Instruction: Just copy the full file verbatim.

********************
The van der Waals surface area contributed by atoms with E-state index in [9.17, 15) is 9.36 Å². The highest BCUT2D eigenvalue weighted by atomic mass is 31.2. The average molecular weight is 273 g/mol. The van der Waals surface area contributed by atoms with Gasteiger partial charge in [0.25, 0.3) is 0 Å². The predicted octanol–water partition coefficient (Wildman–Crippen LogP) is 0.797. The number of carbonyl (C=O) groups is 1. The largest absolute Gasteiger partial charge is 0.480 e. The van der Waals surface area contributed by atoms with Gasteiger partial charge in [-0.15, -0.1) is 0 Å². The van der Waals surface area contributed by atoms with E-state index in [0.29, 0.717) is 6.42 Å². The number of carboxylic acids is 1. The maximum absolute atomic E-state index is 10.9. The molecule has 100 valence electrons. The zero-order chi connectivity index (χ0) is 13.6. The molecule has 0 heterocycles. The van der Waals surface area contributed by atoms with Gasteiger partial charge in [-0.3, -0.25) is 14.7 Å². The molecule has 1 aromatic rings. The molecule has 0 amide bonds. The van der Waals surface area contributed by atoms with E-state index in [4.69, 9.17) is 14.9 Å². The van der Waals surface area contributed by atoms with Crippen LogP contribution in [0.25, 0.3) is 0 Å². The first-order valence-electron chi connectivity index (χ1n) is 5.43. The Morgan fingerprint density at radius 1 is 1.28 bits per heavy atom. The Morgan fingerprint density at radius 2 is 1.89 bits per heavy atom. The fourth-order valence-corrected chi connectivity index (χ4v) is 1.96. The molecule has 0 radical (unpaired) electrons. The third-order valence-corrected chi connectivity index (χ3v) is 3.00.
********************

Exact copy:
The van der Waals surface area contributed by atoms with E-state index in [9.17, 15) is 9.36 Å². The highest BCUT2D eigenvalue weighted by atomic mass is 31.2. The average molecular weight is 273 g/mol. The van der Waals surface area contributed by atoms with Gasteiger partial charge in [0.25, 0.3) is 0 Å². The predicted octanol–water partition coefficient (Wildman–Crippen LogP) is 0.797. The number of carbonyl (C=O) groups is 1. The largest absolute Gasteiger partial charge is 0.480 e. The van der Waals surface area contributed by atoms with Gasteiger partial charge in [-0.15, -0.1) is 0 Å². The van der Waals surface area contributed by atoms with E-state index in [0.29, 0.717) is 6.42 Å². The number of carboxylic acids is 1. The maximum absolute atomic E-state index is 10.9. The molecule has 100 valence electrons. The zero-order chi connectivity index (χ0) is 13.6. The molecule has 0 heterocycles. The van der Waals surface area contributed by atoms with Gasteiger partial charge in [-0.3, -0.25) is 14.7 Å². The molecule has 1 aromatic rings. The molecule has 0 amide bonds. The van der Waals surface area contributed by atoms with E-state index in [4.69, 9.17) is 14.9 Å². The van der Waals surface area contributed by atoms with Crippen LogP contribution in [0.25, 0.3) is 0 Å². The first-order valence-electron chi connectivity index (χ1n) is 5.43. The Morgan fingerprint density at radius 1 is 1.28 bits per heavy atom. The Morgan fingerprint density at radius 2 is 1.89 bits per heavy atom. The fourth-order valence-corrected chi connectivity index (χ4v) is 1.96. The molecule has 0 radical (unpaired) electrons. The third-order valence-corrected chi connectivity index (χ3v) is 3.00.